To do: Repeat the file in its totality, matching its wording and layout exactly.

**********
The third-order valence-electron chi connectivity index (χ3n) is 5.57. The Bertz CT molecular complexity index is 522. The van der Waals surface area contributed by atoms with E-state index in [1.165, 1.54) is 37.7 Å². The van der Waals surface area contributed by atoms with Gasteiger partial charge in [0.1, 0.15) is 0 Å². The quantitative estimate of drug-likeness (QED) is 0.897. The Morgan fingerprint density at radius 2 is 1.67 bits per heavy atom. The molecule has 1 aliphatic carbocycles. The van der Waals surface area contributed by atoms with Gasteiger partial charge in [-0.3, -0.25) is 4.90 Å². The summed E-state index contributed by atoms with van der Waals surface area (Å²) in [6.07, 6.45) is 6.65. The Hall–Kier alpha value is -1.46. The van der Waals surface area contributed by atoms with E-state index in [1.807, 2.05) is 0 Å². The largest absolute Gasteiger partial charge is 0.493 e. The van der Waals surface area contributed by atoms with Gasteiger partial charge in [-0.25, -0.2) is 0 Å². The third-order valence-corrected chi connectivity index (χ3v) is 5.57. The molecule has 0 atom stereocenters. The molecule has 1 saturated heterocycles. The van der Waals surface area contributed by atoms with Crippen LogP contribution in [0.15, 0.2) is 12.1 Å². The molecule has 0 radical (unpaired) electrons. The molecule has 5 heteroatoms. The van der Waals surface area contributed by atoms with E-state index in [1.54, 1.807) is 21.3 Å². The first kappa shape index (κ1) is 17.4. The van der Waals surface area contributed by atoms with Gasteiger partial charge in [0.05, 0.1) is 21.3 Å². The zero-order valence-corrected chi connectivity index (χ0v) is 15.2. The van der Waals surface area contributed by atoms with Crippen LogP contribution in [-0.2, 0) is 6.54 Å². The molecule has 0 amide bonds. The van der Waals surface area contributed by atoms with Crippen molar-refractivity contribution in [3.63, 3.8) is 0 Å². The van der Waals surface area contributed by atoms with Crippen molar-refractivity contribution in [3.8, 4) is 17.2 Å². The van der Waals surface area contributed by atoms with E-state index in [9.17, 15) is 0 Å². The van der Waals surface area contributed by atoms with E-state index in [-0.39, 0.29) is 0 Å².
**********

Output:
The third-order valence-electron chi connectivity index (χ3n) is 5.57. The Bertz CT molecular complexity index is 522. The van der Waals surface area contributed by atoms with E-state index in [1.165, 1.54) is 37.7 Å². The van der Waals surface area contributed by atoms with Gasteiger partial charge in [0.1, 0.15) is 0 Å². The quantitative estimate of drug-likeness (QED) is 0.897. The Morgan fingerprint density at radius 2 is 1.67 bits per heavy atom. The molecule has 1 aliphatic carbocycles. The van der Waals surface area contributed by atoms with Gasteiger partial charge in [-0.3, -0.25) is 4.90 Å². The summed E-state index contributed by atoms with van der Waals surface area (Å²) in [6.07, 6.45) is 6.65. The Hall–Kier alpha value is -1.46. The van der Waals surface area contributed by atoms with E-state index in [1.807, 2.05) is 0 Å². The largest absolute Gasteiger partial charge is 0.493 e. The van der Waals surface area contributed by atoms with Gasteiger partial charge in [-0.25, -0.2) is 0 Å². The third-order valence-corrected chi connectivity index (χ3v) is 5.57. The molecule has 0 atom stereocenters. The molecule has 1 saturated heterocycles. The van der Waals surface area contributed by atoms with Crippen LogP contribution in [0.15, 0.2) is 12.1 Å². The molecule has 0 radical (unpaired) electrons. The molecule has 5 heteroatoms. The van der Waals surface area contributed by atoms with E-state index in [1.54, 1.807) is 21.3 Å². The first kappa shape index (κ1) is 17.4. The van der Waals surface area contributed by atoms with Gasteiger partial charge in [0.05, 0.1) is 21.3 Å². The zero-order valence-corrected chi connectivity index (χ0v) is 15.2. The van der Waals surface area contributed by atoms with Crippen LogP contribution in [-0.2, 0) is 6.54 Å². The molecule has 0 amide bonds. The van der Waals surface area contributed by atoms with Crippen molar-refractivity contribution in [3.63, 3.8) is 0 Å². The van der Waals surface area contributed by atoms with Crippen molar-refractivity contribution in [3.8, 4) is 17.2 Å². The van der Waals surface area contributed by atoms with E-state index in [9.17, 15) is 0 Å². The van der Waals surface area contributed by atoms with E-state index in [-0.39, 0.29) is 0 Å².